February 2024
Bird of the Month
Ryan Crouse


A surprise for my 2023 Christmas Bird Count

Every year on the third Wednesday in December a group of birdwatchers and nature enthusiasts participates in an organized Christmas Bird Count (CBC) for the Prescott area. A single person, or perhaps a small group, patrols a preassigned area for the duration of the day, taking careful notes on the species found and their quantities. For almost a decade I’ve been assigned an area that encompasses a large swathe of the southeastern section of the city. The communities I scour include Diamond Valley, Yavapai Hills, The Ranch, Prescott Canyon Estates, and all the land connecting them.

In general I can be a pretty fast-paced birder, bordering on impatient. I’ve often concluded that covering more area in a given amount of time is beneficial for seeing more, and that is often true. Over time, though, I’ve evolved my approach, especially during the CBC. This year I made a point of slowing down, really trying and picking apart every spot. It’s a quality-over-quantity mindset that I still have trouble embracing at times.

I started the morning where I do every year, in Diamond Valley. This large, scattered community is a fantastic place to observe the interfaces between people and nature. The homes are generally on separated bits of land, leaving ample space between them for the native oak chaparral woodland to thrive. Multiple drainages also cut through the terrain, creating fantastic diversity in plant life. Where there is diverse plant life, there will be a diverse set of birds!

The morning started off somewhat slow on Emerald Drive, but in short order I was able to check off a beautiful pair of northern cardinals watching a front-yard bird-feeding setup. Mixed with them were ample white-crowned sparrows, some elusive quail, and an oddly high count of canyon towhees. Unfortunately I was unable to find a curve-billed thrasher, one of the birds I visit this particular location to see.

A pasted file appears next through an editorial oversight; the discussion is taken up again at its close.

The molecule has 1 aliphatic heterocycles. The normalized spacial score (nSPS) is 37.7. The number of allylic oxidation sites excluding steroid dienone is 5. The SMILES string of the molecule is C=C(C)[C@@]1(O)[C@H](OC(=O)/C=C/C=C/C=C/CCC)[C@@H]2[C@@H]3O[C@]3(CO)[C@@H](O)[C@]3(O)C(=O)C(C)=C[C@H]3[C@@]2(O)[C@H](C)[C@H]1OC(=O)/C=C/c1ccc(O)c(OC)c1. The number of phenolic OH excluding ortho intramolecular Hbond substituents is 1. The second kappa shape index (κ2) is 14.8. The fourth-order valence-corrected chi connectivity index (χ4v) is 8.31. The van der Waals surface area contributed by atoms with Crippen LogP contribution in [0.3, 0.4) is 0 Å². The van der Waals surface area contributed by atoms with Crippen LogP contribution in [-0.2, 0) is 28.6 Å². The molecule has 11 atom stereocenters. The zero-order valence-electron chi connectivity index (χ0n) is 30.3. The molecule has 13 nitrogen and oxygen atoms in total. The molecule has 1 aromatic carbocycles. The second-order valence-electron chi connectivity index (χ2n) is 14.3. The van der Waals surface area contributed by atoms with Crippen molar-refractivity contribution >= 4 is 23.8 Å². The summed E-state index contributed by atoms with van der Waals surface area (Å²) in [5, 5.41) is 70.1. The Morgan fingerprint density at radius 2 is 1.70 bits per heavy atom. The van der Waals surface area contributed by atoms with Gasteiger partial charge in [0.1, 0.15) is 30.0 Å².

Ryan Crouse

Ryan Crouse

On this morning I didn’t necessarily expect to see one of the “best birds” I would ever encounter, but that’s often how these instances unfold. As I rounded a corner onto the northern border of Diamond Valley, I spotted a bird sitting atop a pole. It was backlit and blacked out by the poor overcast light, but despite this I had a strong suspicion of what it was. The size and shape of the bird instantly made me think “merlin.” A quick look with my binos confirmed this suspicion, so I got out of my truck to get a better look.

I was stunned by the beauty of this particular individual. While merlins are among my favorite raptors given their beauty and relative scarcity, I had never seen one with such dark plumage. It had dramatic gunmetal-blue streaking on its breast, contrasting sharply with its rufous base color. While I was still 100% confident in the ID, it oddly lacked the diagnostic pale eyebrow (supercilium) that’s a hallmark field-mark for the merlin. I spent the next several minutes fighting the poor light as I snapped as many pictures of this gorgeous bird as I could, then in an instant it was over. As merlins always do, it took off in a flash of speed and flew eastward as fast as it could, not to be seen again.